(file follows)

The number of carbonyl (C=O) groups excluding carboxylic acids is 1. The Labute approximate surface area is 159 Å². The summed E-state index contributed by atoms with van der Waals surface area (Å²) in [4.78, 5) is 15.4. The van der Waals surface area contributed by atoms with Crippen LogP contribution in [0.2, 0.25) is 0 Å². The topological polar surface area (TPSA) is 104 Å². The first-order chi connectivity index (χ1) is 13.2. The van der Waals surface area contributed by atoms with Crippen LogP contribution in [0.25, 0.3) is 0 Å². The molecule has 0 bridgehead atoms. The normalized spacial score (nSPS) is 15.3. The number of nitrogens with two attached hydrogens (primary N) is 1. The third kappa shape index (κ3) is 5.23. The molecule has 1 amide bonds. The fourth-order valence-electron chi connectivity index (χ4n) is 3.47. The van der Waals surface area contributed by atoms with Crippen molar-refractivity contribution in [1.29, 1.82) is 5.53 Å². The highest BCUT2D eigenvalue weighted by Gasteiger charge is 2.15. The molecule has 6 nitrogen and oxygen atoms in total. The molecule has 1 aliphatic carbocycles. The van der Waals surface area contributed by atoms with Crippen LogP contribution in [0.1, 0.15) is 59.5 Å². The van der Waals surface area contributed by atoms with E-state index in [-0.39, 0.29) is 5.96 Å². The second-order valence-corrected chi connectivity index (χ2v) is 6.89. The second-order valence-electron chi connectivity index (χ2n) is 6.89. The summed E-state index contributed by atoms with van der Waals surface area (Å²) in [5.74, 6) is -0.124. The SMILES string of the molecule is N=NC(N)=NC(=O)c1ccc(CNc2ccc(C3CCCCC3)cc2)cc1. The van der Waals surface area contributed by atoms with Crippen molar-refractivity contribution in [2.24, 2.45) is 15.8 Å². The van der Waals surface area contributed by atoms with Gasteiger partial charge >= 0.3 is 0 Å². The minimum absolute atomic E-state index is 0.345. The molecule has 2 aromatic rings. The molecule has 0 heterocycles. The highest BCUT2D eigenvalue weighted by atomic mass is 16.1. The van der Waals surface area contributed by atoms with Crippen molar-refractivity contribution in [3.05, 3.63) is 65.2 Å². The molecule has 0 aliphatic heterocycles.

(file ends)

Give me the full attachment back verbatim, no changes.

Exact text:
The number of carbonyl (C=O) groups excluding carboxylic acids is 1. The Labute approximate surface area is 159 Å². The summed E-state index contributed by atoms with van der Waals surface area (Å²) in [4.78, 5) is 15.4. The van der Waals surface area contributed by atoms with Crippen LogP contribution in [0.2, 0.25) is 0 Å². The topological polar surface area (TPSA) is 104 Å². The first-order chi connectivity index (χ1) is 13.2. The van der Waals surface area contributed by atoms with Crippen LogP contribution in [0.25, 0.3) is 0 Å². The molecule has 0 bridgehead atoms. The normalized spacial score (nSPS) is 15.3. The number of nitrogens with two attached hydrogens (primary N) is 1. The third kappa shape index (κ3) is 5.23. The molecule has 1 amide bonds. The fourth-order valence-electron chi connectivity index (χ4n) is 3.47. The van der Waals surface area contributed by atoms with Crippen molar-refractivity contribution in [1.29, 1.82) is 5.53 Å². The highest BCUT2D eigenvalue weighted by Gasteiger charge is 2.15. The molecule has 6 nitrogen and oxygen atoms in total. The molecule has 1 aliphatic carbocycles. The van der Waals surface area contributed by atoms with Crippen LogP contribution in [0.1, 0.15) is 59.5 Å². The van der Waals surface area contributed by atoms with E-state index in [-0.39, 0.29) is 5.96 Å². The second-order valence-corrected chi connectivity index (χ2v) is 6.89. The second-order valence-electron chi connectivity index (χ2n) is 6.89. The summed E-state index contributed by atoms with van der Waals surface area (Å²) in [5.74, 6) is -0.124. The SMILES string of the molecule is N=NC(N)=NC(=O)c1ccc(CNc2ccc(C3CCCCC3)cc2)cc1. The van der Waals surface area contributed by atoms with Crippen molar-refractivity contribution in [2.24, 2.45) is 15.8 Å². The van der Waals surface area contributed by atoms with Gasteiger partial charge >= 0.3 is 0 Å². The minimum absolute atomic E-state index is 0.345. The molecule has 2 aromatic rings. The molecule has 0 heterocycles. The highest BCUT2D eigenvalue weighted by atomic mass is 16.1. The van der Waals surface area contributed by atoms with Crippen molar-refractivity contribution in [3.05, 3.63) is 65.2 Å². The molecule has 0 aliphatic heterocycles.